3.     Sky would not seek to bring any action before a court or tribunal for the violation of a Studio Obligation in an existing agreement licensing a film studio's output for pay-TV.
  4.     Sky would not act upon any Broadcaster Obligation to which it is subject in an existing agreement licensing a film studio's output for pay-TV.

The commitments would apply for a period of five years and cover both standard pay-TV services and, to the extent that they are included in the licence(s) with a pay-TV broadcaster, also subscription video-on-demand services. The commitments cover both satellite broadcast services and online services.

The proposed commitments concern NBCUniversal, Sony Pictures, Warner Bros and Sky, their successors and all of the current and future subsidiaries over which the committing parties exercise sole control within the meaning of Council Regulation (EC) No 139/2004.

A summary of the proposed commitments will published in the EU's Official Journal. Interested parties can submit comments within one month from the date of publication. The full text of the commitments will be available on the case website (NBCU, SkyWarner Bros, Sony).

 

Background

In July 2015, the Commission sent a Statement of Objections to six studios (NBCUniversal, Sony Pictures, Disney, Fox, Paramount and Warner Bros) and the pay-TV broadcaster Sky UK. It set out the Commission's preliminary view that each of the studios and Sky UK had bilaterally agreed to put in place certain contractual restrictions in breach of EU antitrust rules.

In April 2016, Paramount offered commitments to address the Commission's competition concerns. The commitments were accepted and made legally binding in July 2016.

In November 2018, Disney offered commitments to address the Commission's competition concerns. The Commission is currently assessing the comments it has received from interested third parties on these commitments.

In December 2018, the General Court of the European Union fully upheld the Commission's decision to accept commitments from Paramount (Case T-873/16 Groupe Canal +).

Article 101 of the Treaty on the Functioning of the European Union (TFEU) and Article 53 of the EEA Agreement prohibit agreements and concerted practices which may affect trade and prevent or restrict competition. Article 9(1) of Regulation 1/2003 enables companies investigated by the Commission to offer commitments in order to meet the Commission's concerns and empowers the Commission to make such commitments binding on the companies. Article 27(4) of Regulation 1/2003 requires that before adopting such decision the Commission shall provide interested third parties with an opportunity to comment on the offered commitments.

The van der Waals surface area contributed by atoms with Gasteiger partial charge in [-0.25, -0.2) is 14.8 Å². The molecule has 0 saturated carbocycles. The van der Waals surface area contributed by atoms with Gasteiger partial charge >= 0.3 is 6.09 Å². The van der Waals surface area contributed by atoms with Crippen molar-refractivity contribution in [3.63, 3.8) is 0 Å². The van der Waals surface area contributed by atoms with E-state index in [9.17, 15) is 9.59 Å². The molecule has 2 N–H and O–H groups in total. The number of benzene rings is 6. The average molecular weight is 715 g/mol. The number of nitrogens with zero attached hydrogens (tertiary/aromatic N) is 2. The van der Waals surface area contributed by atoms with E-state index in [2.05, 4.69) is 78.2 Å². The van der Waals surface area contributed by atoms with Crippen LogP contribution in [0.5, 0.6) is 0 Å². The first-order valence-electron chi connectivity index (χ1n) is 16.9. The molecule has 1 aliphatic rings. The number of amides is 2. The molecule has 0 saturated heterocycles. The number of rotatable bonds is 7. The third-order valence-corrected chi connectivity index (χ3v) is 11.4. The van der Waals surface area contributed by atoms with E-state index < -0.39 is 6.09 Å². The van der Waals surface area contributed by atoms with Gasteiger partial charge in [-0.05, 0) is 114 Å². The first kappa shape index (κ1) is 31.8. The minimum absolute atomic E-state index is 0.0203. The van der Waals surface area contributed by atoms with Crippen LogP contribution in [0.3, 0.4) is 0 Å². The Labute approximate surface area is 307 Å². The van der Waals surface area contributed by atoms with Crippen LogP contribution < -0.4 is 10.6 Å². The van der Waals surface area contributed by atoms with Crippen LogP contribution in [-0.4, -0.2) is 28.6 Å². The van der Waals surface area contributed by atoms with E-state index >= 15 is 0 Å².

If the market test indicates that the commitments are a satisfactory way of addressing the Commission's competition concerns, the Commission may adopt a decision making the commitments legally binding on NBCUniversal, Sony Pictures, Warner Bros and Sky (under Article 9 of the EU's antitrust Regulation 1/2003). Such a decision would not conclude that there is an infringement of EU antitrust rules but legally binds the committing companies to respect the commitments they have offered.

If a company breaks such commitments, the Commission can impose a fine of up to 10% of the company's worldwide turnover, without having to find an infringement of the EU antitrust rules.

More information, including the full version of the commitments, is available on the Commission's competition website, in the public case register under the case number AT.40023.

IP/18/6894

Press contacts:

General public inquiries: Europe Direct by phone 00 800 67 89 10 11 or by email